Platform Planner – Getting Started

25 January

This is part of the Platform Planner series.  Check out the other posts!

Platform Planner Getting Started

 

So how did you like my story about “Angela” in my Platform Planner post?  I was completely inspired by the explanation skills of Lee LeFever.  If you’ve not seen any Lee’s Common Craft videos, you are definitely missing out.

How do you blog?  Or vlog?  Or podcast?  Do you fly by the seat of your pants or do you like to have some inkling of a plan?  Either way, you’d benefit by making a Platform Planner.  Let’s get started:

Required Materials:

  • A composition book or a 3-ring binder – I prefer a comp book for portability
  • Printer and printer paper
  • Scissors
  • Pencil or pen – I prefer a pencil, since I do a lot of revising when I plan
  • Post-it notes, the 2-inch square size – some packaging says 1 7/8”
  • If you’re using a comp book, you’ll need either glue or tape to affix the worksheets to the comp book pages – I prefer just a regular ol’ Elmer’s glue stick. I’ve found that if I want to remove a page after the glue has dried, it is actually pretty easy to peel the page off.

Optional Reading:

That’s all you really need to do to get started.

I created this Platform Planner for myself, as I launched and organized my blog.  I wanted to design something that either a man or a woman would want to use, so no fluffy flowers anywhere.  Also, I wanted the worksheets to have lots of white space and no colors, for my printer’s sake.  No resizing or scaling is necessary when printing the worksheets – just print at 100% and either cut out the empty white margins for attaching to your comp book pages, or 3-hole punch for your binder.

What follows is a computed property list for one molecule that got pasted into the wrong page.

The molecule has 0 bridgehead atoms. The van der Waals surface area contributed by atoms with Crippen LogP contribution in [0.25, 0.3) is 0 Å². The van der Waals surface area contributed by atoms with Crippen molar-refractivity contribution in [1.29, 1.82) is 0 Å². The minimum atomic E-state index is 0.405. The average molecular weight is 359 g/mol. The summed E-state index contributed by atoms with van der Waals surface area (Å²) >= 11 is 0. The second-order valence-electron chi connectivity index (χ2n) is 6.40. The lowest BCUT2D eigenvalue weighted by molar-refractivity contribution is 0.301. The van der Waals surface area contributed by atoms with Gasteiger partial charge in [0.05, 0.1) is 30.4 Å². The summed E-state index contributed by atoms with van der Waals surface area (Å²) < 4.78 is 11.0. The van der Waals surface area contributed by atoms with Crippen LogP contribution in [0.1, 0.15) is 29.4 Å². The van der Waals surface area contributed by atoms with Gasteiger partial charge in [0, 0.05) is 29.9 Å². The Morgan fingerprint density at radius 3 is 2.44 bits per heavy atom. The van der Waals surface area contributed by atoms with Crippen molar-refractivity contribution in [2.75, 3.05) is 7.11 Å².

My goal was to create an approachable yet powerful tool: simple templates that encompass goal-making, business modeling, strategic planning, content strategy, financial reporting, and website and channel analytics.

I very purposely designed this as an offline tool.  Did you know that you may find a more meaningful connection to your content when you write by hand?  Your words may be truer, more real, and just less fluffy.  You will also more likely remember something you’ve handwritten, versus something you’ve typed.  Physically forming letters with your fingers seems to make an “imprint” upon the brain.  Which is completely appropriate when planning, isn’t it?

Throughout the series I tell you to paste the worksheets to a composition book in a particular page order.  This is the order that makes most sense to me.  But please feel free to change up that order if you like. Do whatever makes most sense to you!

I hope you enjoy this series – it’s been in my head for a very long time.

 

This is part of the Platform Planner series.  Check out the other posts!

 

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